What is the relation between cognitive science and other sciences?

Cognitive science tends to view the world outside the mind much as other sciences do. Thus it too has an objective, observer-independent existence. The field is usually seen as compatible with the physical sciences, and uses the scientific method as well as simulation or modeling, often comparing the output of models with aspects of human behavior. Still, there is much disagreement about the exact relationship between cognitive science and other fields, and the interdisciplinary nature of cognitive science is largely both unrealized and circumscribed.
Philosophy is the investigation of fundamental questions about the nature of knowledge, reality, and morals. It is the study of general and fundamental problems concerning matters such as existence, knowledge, values, reason, mind, and language. Philosophy is distinguished from other ways of addressing these questions by its critical, generally systematic approach.

Philosophy interfaces with cognitive science in three distinct but related areas. First, there is the usual set of issues that fall under the heading of philosophy of science (explanation, reduction, etc.), applied to the special case of cognitive science. Second, there is the endeavor of taking results from cognitive science as bearing upon traditional philosophical questions about the mind, such as the nature of mental representation, consciousness, free will, perception, emotions, memory, etc. Third, there is what might be called theoretical cognitive science, which is the attempt to construct the foundational theoretical framework and tools needed to get a science of the physical basis of the mind off the ground -- a task which naturally has one foot in cognitive science and the other in philosophy.
Psychological sciences: Psychology
Psychology is the study of mental activity. It incorporates the investigation of human mind and behavior & goes back at least to Plato and Aristotle.
Psychology is the science that investigates mental states directly. It uses generally empirical methods to investigate concrete mental states like joy, fear or obsessions. Psychology investigates the laws that bind these mental states to each other or with inputs and outputs to the human organism.
Psychology is now part of cognitive science, the interdisciplinary study of mind and intelligence, which also embraces the fields of neuroscience, artificial intelligence, linguistics, anthropology, and philosophy.
Biological sciences: Neuroscience
Neuroscience is a field of study which deals with the structure, function, development, genetics, biochemistry, physiology, pharmacology and pathology of the nervous system. The study of behavior and learning is also a division of neuroscience.
In cognitive science, it is very important to recognize the importance of neuroscience in contributing to our knowledge of human cognition. Cognitive scientists must have, at the very least, a basic understanding of, and appreciation for, neuroscientific principles. In order to develop accurate models, the basic neurophysiological and neuroanatomical properties must be taken into account.
Socio-cultural sciences: Sociology
Sociology is the scientific or systematic study of human societies. It is a branch of social science that uses various methods of empirical investigation and critical analysis to develop and refine a body of knowledge about human social structure and activity.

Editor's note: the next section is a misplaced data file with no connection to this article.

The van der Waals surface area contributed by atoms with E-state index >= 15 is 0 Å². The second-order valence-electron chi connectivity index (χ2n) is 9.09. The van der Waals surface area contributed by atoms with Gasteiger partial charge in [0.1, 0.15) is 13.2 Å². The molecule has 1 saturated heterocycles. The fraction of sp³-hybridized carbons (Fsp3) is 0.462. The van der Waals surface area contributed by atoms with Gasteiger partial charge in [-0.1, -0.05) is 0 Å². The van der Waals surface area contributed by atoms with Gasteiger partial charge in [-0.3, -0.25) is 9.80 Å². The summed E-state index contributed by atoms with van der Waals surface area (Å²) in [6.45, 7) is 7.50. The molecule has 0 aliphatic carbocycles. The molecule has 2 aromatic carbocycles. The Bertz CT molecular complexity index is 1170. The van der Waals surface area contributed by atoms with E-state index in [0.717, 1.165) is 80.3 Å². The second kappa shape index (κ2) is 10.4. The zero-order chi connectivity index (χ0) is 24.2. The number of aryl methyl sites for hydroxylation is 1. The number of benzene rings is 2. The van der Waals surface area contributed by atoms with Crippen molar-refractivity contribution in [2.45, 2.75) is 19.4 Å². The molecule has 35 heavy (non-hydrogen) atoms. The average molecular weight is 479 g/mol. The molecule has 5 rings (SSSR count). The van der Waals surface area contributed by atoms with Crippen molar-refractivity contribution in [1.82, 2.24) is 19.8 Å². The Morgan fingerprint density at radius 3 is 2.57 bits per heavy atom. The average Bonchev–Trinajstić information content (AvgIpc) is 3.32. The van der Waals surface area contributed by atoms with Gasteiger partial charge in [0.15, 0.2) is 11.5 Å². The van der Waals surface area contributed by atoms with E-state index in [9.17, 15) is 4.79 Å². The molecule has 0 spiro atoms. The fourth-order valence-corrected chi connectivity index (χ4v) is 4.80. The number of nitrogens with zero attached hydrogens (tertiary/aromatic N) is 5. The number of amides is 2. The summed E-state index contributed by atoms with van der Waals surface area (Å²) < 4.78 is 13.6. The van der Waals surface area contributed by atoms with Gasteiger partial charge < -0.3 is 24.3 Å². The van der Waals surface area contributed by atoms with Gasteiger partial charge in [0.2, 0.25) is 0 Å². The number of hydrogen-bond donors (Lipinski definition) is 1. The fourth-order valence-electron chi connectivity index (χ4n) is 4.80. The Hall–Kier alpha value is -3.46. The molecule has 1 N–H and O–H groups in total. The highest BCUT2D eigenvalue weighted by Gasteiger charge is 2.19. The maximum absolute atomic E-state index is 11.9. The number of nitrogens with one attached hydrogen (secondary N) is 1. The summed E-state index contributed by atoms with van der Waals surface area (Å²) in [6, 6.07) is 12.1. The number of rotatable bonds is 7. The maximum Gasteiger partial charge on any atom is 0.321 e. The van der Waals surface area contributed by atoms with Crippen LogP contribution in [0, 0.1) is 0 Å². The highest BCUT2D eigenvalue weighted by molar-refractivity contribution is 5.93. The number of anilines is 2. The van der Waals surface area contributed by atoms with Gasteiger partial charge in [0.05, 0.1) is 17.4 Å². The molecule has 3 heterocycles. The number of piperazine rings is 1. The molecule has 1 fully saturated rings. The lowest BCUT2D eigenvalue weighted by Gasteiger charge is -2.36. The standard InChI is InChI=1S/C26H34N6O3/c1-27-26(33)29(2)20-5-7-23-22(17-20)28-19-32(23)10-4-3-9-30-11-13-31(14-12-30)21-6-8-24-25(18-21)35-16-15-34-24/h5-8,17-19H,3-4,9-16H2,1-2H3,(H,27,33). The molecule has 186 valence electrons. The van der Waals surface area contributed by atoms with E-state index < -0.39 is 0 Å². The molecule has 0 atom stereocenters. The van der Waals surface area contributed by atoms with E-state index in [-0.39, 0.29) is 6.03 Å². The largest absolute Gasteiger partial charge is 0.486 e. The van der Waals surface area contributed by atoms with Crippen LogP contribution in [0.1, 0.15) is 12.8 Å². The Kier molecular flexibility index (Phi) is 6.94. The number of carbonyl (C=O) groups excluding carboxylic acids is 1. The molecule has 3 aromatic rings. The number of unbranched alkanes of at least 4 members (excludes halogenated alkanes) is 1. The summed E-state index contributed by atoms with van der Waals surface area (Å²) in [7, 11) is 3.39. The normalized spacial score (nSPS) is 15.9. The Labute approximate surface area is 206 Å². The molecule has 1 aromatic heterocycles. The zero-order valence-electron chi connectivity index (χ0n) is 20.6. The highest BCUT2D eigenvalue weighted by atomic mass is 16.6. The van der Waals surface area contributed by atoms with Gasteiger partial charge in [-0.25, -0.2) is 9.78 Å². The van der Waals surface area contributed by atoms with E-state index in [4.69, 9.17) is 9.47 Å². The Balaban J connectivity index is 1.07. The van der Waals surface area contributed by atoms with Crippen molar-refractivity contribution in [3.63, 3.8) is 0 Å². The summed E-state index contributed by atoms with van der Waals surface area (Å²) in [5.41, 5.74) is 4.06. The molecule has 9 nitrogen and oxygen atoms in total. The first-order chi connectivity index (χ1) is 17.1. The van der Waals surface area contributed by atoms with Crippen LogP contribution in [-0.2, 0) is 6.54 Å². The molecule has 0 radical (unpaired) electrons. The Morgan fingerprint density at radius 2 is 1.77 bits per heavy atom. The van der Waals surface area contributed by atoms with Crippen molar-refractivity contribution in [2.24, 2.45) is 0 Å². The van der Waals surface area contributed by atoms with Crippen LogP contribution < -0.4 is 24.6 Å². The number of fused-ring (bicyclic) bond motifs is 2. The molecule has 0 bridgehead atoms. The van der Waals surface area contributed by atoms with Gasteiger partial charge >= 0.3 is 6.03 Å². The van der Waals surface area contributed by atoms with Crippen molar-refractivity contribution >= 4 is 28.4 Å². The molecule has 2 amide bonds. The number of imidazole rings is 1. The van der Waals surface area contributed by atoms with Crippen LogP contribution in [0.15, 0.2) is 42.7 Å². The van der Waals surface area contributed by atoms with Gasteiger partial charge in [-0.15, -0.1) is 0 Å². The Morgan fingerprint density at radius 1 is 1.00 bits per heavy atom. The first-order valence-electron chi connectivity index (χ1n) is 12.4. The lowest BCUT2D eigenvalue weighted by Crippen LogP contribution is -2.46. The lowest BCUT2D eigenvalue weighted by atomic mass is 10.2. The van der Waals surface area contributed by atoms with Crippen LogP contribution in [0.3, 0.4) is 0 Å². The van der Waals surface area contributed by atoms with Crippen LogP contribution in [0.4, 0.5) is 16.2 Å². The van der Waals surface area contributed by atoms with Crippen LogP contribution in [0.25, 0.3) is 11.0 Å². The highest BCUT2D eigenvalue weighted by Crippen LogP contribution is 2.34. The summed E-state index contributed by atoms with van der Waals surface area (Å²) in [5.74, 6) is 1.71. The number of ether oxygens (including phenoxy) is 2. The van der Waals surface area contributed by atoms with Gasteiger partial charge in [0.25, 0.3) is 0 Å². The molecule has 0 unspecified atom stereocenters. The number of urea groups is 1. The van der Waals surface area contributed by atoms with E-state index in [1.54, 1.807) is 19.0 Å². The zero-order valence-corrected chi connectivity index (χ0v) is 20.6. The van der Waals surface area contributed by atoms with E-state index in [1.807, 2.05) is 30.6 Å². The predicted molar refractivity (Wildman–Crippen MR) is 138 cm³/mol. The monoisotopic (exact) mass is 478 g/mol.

Linguistics is another discipline that is arguably wholly subsumed by cognitive science. After all, language is often held to be the “mirror of the mind”- the (physical) means for one mind to communicate its thoughts to another.
Linguistics is the scientific study of natural language. The study of language processing in cognitive science is closely tied to the field of linguistics. Linguistics was traditionally studied as a part of the humanities, including studies of history, art and literature. In the last fifty years or so, more and more researchers have studied knowledge and use of language as a cognitive phenomenon, the main problems being how knowledge of language can be acquired and used, and what precisely it consists of. Some of the driving research questions in studying how the brain processes language include:
(1) To what extent is linguistic knowledge innate or learned?
(2) Why is it more difficult for adults to acquire a second-language than it is for infants to
acquire their first-language?
(3) How are humans able to understand novel sentences?
Computer Science: Artificial Intelligence
Artificial intelligence (AI) involves the study of cognitive phenomena in machines. One of the practical goals of AI is to implement aspects of human intelligence in computers. Textbooks define this field as “the study and design of intelligent agents”. Computers are also widely used as a tool with which to study cognitive phenomena. Computational modeling uses simulations to study how human intelligence may be structured.
Given the computational view of cognitive science, it is arguable that all research in artificial intelligence is also research in cognitive science.
In mathematics, the theory of computation developed by Turing (1936) and others provided a theoretical framework for describing how states and processes interposed between input and output might be organized so as to execute a wide range of tasks and solve a wide range of problems. The framework of McCulluch and Pitts (1943) attempted to show how neuron-like units acting as and- and or- gates, etc., could be arranged so as to carry out complex computations. And while evidence that real neurons behave in this way was not forthcoming, it at least provided some hope for physiological vindication of such theories.


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